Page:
Animal Welfare Groups Seek Clearer Chain Of Command After May Tornadoes
In the days and weeks following the May 20 tornado, an estimated 850 pets were lost and shuffled between individuals’ homes, triage clinics and shelters. Most of them were eventually reunited with their owners, but eight months later, nearly a third have been adopted by new families, since their original owners were never able to be found.
Robin Lindsey, a pet owner, is a high school counselor at the Classen School of Advanced Studies in Oklahoma City. She lived in Moore at the time of the tornado, but was at the hospital with her ailing father the day the storm destroyed her home. When she returned to her neighborhood, Lindsey searched tirelessly for her two dogs, Porkchop and Precious.
“I went all around and called and everything, but it was totally quiet,” Lindsey said. “There was no sound at all.”
Lindsey found Precious the following day amid the rubble that was previously her home, but Porkchop was still missing.
Then, a few days later, a family friend saw a picture of the 8-pound Shih Tzu on the Facebook page of the Animal Resource Center, an Oklahoma City pet training facility. Lindsey was ecstatic.
“We were looking at the picture they had emailed us to make sure it was her. I was running through the house and jumping up and down and squealing,” she said.
Lindsey realizes how lucky she was. And Animal Resource Center Board President Barbara Lewis agrees. She says many owners had a more difficult time finding their dogs and cats.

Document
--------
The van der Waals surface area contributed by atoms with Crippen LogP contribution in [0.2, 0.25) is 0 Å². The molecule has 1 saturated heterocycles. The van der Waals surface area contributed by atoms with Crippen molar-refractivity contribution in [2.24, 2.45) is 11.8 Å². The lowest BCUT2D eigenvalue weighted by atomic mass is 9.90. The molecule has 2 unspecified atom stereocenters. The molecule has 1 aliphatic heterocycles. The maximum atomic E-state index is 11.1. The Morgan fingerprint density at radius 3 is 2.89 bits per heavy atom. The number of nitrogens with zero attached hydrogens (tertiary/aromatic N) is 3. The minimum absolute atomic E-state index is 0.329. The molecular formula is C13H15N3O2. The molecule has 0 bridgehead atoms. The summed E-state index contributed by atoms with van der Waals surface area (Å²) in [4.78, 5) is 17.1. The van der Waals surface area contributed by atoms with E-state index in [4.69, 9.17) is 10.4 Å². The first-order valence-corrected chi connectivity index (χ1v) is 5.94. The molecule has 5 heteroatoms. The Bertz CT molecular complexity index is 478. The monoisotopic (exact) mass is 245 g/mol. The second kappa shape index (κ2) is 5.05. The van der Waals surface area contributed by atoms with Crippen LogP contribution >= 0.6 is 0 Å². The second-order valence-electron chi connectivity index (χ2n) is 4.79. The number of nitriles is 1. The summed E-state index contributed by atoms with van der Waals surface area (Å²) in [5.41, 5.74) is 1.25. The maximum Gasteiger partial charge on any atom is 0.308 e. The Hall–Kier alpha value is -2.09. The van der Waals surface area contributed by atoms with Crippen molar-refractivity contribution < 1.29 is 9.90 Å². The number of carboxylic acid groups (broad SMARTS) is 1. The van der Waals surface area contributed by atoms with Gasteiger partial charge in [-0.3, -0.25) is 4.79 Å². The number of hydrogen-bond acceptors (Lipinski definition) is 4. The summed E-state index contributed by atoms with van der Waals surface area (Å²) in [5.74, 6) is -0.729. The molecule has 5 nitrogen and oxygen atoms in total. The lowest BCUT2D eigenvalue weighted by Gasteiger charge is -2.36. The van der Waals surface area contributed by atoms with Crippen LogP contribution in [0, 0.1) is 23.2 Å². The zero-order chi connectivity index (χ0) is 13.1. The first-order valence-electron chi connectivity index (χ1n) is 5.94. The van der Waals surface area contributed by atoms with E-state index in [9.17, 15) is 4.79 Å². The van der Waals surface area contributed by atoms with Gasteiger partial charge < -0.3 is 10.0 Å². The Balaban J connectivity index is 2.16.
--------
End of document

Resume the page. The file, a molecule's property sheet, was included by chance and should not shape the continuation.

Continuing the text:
“A lot of people took animals they found to their local veterinarians, so they were being boarded at a dozen different veterinarians around the area,” Lewis said. “So that's why a lot of the animals actually were not found is because they were not put into the system,” she said.
Amy Schrodes at the Central Oklahoma Humane Society says it took time to get everything organized, which prevented people from knowing where to go.
“It was kind of, in the beginning, a wild goose chase until we could get all the shelters structured and then we were able to put the message out to the general public: If you find an animal in Moore, this is where you take it,” Schrodes said.
In the meantime, Barbara Lewis with the Animal Resource Center says many people who were confused about what to do ended up on her doorstep.
“They didn't know where to go because the Moore Animal Shelter is very small so there really wasn't any place for them to go, and so they came here because we are a big facility and we have a lot of room,” Lewis said.
The Resource Center was one of the three main shelters, but it only has one paid staff member, and it’s mostly just a site for training classes and dog shows, so Lewis says it was ill-prepared for the task.
“We are not set up to house animals,” Lewis said. “We don't have equipment or anything to take care of animals here.”
Luckily, she says more than 1,100 volunteers showed up following the tornado to help feed animals, clean cages and walk dogs. Many were also in charge of updating the so-called “Reunion Boards,” which contained pictures of the animals so people could check and see if their pets were at a specific shelter.
The Humane Society’s Amy Schrodes hopes shelters can implement this tool more quickly in the future.
“It just makes it a lot easier for the public when they're looking for their animals if they don't have to run to 5 or 6 different places in town, if we can funnel them to one or two main shelters, that’s going to help facilitate reunions,” Schrodes said.
Animal welfare groups involved with the tornado response hope to establish a centralized database in the future to improve the tracking of displaced animals.
Schrodes says they also hope to foster more cooperation between local, state and national agencies to make the process easier the next time a storm comes.